Building capacity

Building Capacity

The Centre for Global Mental Health operates a full range of capacity building projects, including in-country training of human resources for mental health care and international research capacity building hubs. On this page we provide a sample of the kinds of projects we are working on in this regard.


Building Research and Leadership Capacity in Africa

AMARI - The African Mental Health Research Initiative

The African Mental Health Research Initiative (AMARI) is part of the Wellcome Trust’s DELTAS program (Developing Excellence in Leadership, Training and Science). Its goal is to build an Africa-led network of researchers across Ethiopia, Malawi, South Africa and Zimbabwe, who specialise in Mental, Neurological and Substance use (MNS) disorders. MNS disorders are a leading cause of morbidity and mortality in sub-Saharan Africa, but a huge treatment gap exists for them: only 10% of people with MNS disorders access evidence-based treatments in low-income countries. Part of the reason for this is limited research capacity in interventions, services and health systems. AMARI aims to recruit, train and support nearly 50 African researchers at MPhil, PhD and Post-Doc levels to conduct MNS research. This fits into a larger objective of establishing sustainable career pipelines for MNS researchers in Africa. AMARI is led from University of Zimbabwe with support from CGMH.

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Building Research and Teaching Capacity in Zimbabwe

IMHERZ: Improving Mental Health Education and Research Capacity in Zimbabwe

An IMHERZ training workshopIMHERZ is part of the Medical Education Partnership Initiative (MEPI), funded by U.S. President’s Emergency Plan for AIDS Relief (PEPFAR) and the NIH. The MEPI program aims to build numbers and quality of health professionals across a dozen African countries. Led by the University Of Zimbabwe College Of Health Sciences, IMHERZ’s primary aim is to build Zimbabwe’s mental health research and teaching capacity. IMHERZ is a complex intervention with many separate but mutually reinforcing components; including master classes, mentored studentships and faculty exchanges. Thanks to IMHERZ, faculty consultant psychiatrists have increased by 300% since 2010 (1 to 4). Zimbabwean faculty and trainees have developed new clinical services, including child, forensic, and community psychiatry; have revised undergraduate and post-graduate psychiatry curricula; and have significantly enhanced their research skills and outputs.

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Building Clinical and Research Capacity in Africa

AFFIRM: AFrica Focus on Intervention Research for Mental health

The AFFIRM 2014 Mphil groupFunded by NIMH, AFFIRM is a research and capacity development Hub established in 6 countries in sub-Saharan Africa: Ethiopia, Ghana, Malawi, South Africa, Uganda and Zimbabwe. AFFIRM aims to investigate cost effective interventions for mental health disorders and to build individual and institutional capacity for intervention research. Its two randomised controlled trials are investigating task-sharing by community health workers in South Africa and by primary health care workers in Ethiopia. AFFIRM has recently offered 5 Fellowships to candidates from Hub countries (excluding South Africa) to complete the MPhil in Public Mental Health offered by University of Cape Town and Stellenbosch University. By establishing a network of collaboration between researchers, NGOs and government agencies, AFFIRM aims to facilitate the translation of research knowledge into policy and practice.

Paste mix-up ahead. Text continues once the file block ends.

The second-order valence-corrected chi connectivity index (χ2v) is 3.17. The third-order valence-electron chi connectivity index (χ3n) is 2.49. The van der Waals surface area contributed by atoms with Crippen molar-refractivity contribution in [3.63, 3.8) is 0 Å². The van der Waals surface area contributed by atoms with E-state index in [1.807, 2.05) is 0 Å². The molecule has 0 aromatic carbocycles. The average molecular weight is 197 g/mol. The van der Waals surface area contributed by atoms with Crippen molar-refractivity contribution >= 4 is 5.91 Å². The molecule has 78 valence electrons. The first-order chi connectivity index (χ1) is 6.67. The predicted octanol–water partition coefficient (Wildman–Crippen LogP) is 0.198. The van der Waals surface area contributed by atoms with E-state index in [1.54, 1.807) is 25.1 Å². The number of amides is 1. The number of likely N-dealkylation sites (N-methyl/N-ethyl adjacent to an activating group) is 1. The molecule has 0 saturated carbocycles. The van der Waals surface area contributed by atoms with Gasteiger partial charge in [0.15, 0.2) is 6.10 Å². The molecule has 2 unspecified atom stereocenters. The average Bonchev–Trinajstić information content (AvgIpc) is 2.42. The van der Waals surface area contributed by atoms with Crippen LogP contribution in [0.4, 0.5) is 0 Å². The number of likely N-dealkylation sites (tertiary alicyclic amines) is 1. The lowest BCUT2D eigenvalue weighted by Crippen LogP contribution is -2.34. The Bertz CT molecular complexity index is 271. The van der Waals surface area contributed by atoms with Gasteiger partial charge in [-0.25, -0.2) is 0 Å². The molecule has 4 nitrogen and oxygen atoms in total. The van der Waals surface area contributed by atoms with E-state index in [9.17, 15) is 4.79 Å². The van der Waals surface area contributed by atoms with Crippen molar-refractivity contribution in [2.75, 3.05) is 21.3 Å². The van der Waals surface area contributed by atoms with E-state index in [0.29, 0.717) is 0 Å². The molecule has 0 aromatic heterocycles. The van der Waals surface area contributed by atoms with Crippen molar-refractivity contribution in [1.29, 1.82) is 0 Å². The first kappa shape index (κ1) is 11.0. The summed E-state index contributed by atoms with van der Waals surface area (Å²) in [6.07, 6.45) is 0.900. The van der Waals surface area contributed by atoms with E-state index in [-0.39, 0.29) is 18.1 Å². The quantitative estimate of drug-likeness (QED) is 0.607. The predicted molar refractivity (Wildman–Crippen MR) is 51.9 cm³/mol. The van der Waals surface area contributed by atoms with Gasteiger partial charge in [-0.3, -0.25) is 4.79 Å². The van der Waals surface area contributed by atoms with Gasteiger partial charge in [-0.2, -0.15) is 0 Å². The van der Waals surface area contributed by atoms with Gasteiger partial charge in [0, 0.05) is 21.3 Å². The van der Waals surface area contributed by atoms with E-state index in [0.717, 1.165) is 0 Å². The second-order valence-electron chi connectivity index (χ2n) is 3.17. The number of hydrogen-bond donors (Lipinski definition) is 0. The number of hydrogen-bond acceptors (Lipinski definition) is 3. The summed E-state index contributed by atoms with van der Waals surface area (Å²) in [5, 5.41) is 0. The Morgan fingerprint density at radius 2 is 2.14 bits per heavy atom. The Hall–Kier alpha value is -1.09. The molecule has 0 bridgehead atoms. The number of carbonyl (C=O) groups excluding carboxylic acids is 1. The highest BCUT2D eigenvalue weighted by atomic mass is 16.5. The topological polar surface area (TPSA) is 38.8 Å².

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Building Clinical and Research Capacity in Asia

SHARE: South Asian Hub for Advocacy, Research & Education on Mental Health

The countries covered by SHAREFunded by NIMH, SHARE is a multi-component, multi-country program whose goal is to establish a collaborative network of institutions to conduct and implement research that answers questions related to policies for reducing the mental health treatment gap in South Asia. Through its Thinking Health Programme/Peer delivery project, SHARE will develop an innovative, effective, and sustainable approach for the delivery of an established psychological treatment that reduces the burden of depression in mothers in South Asia. The group aims to address a key barrier to the scaling up of mental health interventions in LMIC—the lack of trained local providers—by adapting an existing evidence-based intervention, so that it can be delivered by peer counselors (experienced women living in the same community) in partnership with established community health workers.

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Building Clinical and Research Capacity in Latin America

LATIN-MH: Latin American Treatment & Innovation Network in Mental Health

The countries covered by Latin-MHJointly led by Prof Paulo Menezes and Prof Ricardo Araya, the LATIN-MH team envisions an integrated system of primary care and secondary mental health services for individuals with severe mental disorders, tailored to the distinctive context of urban Latin America. Funded by NIMH, its main sites are Brazil and Peru, with Colombia, Guatemala and Ecuador as satellite sites. The long-term goal of LATIN-MH is to improve health services for people with severe mental disorders, partly through providing training and support to young local researchers. LATIN-MH’s primary research project is a randomised control trial of a mobile phone app for depressed people with co-morbid hypertension and/or diabetes. The app is supported by nurses using a technological platform (dashboard) through which they can view information recorded by the app.

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